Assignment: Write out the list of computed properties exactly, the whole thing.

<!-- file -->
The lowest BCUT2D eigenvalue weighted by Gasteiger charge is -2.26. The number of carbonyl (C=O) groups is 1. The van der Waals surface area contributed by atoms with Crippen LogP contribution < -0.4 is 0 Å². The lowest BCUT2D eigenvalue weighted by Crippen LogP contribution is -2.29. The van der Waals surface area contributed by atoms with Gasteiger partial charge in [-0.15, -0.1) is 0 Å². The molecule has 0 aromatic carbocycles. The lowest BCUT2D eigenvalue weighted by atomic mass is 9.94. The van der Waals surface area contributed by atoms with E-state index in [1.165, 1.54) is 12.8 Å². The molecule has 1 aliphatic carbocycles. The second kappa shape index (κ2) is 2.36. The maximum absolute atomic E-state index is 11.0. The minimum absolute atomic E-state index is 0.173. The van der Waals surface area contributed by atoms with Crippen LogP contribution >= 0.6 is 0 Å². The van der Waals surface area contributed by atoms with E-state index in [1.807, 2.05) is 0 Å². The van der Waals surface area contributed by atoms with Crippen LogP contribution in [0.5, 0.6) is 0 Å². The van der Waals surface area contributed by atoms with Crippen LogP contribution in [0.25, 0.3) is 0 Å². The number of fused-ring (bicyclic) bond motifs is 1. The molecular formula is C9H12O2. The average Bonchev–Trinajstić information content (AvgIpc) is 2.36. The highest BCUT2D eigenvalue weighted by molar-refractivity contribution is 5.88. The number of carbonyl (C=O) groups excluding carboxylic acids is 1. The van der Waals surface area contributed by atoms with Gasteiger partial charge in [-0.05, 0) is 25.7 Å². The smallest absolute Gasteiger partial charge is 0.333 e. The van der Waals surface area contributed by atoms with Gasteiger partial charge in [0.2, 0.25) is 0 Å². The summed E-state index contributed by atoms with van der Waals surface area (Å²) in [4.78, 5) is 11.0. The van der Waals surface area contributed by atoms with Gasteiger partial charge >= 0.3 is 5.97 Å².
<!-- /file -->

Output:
The lowest BCUT2D eigenvalue weighted by Gasteiger charge is -2.26. The number of carbonyl (C=O) groups is 1. The van der Waals surface area contributed by atoms with Crippen LogP contribution < -0.4 is 0 Å². The lowest BCUT2D eigenvalue weighted by Crippen LogP contribution is -2.29. The van der Waals surface area contributed by atoms with Gasteiger partial charge in [-0.15, -0.1) is 0 Å². The molecule has 0 aromatic carbocycles. The lowest BCUT2D eigenvalue weighted by atomic mass is 9.94. The van der Waals surface area contributed by atoms with E-state index in [1.165, 1.54) is 12.8 Å². The molecule has 1 aliphatic carbocycles. The second kappa shape index (κ2) is 2.36. The maximum absolute atomic E-state index is 11.0. The minimum absolute atomic E-state index is 0.173. The van der Waals surface area contributed by atoms with Crippen LogP contribution >= 0.6 is 0 Å². The van der Waals surface area contributed by atoms with E-state index in [1.807, 2.05) is 0 Å². The van der Waals surface area contributed by atoms with Crippen LogP contribution in [0.5, 0.6) is 0 Å². The van der Waals surface area contributed by atoms with Crippen LogP contribution in [0.25, 0.3) is 0 Å². The number of fused-ring (bicyclic) bond motifs is 1. The molecular formula is C9H12O2. The average Bonchev–Trinajstić information content (AvgIpc) is 2.36. The highest BCUT2D eigenvalue weighted by molar-refractivity contribution is 5.88. The number of carbonyl (C=O) groups excluding carboxylic acids is 1. The van der Waals surface area contributed by atoms with Gasteiger partial charge in [-0.05, 0) is 25.7 Å². The smallest absolute Gasteiger partial charge is 0.333 e. The van der Waals surface area contributed by atoms with Gasteiger partial charge in [0.2, 0.25) is 0 Å². The summed E-state index contributed by atoms with van der Waals surface area (Å²) in [4.78, 5) is 11.0. The van der Waals surface area contributed by atoms with Gasteiger partial charge >= 0.3 is 5.97 Å².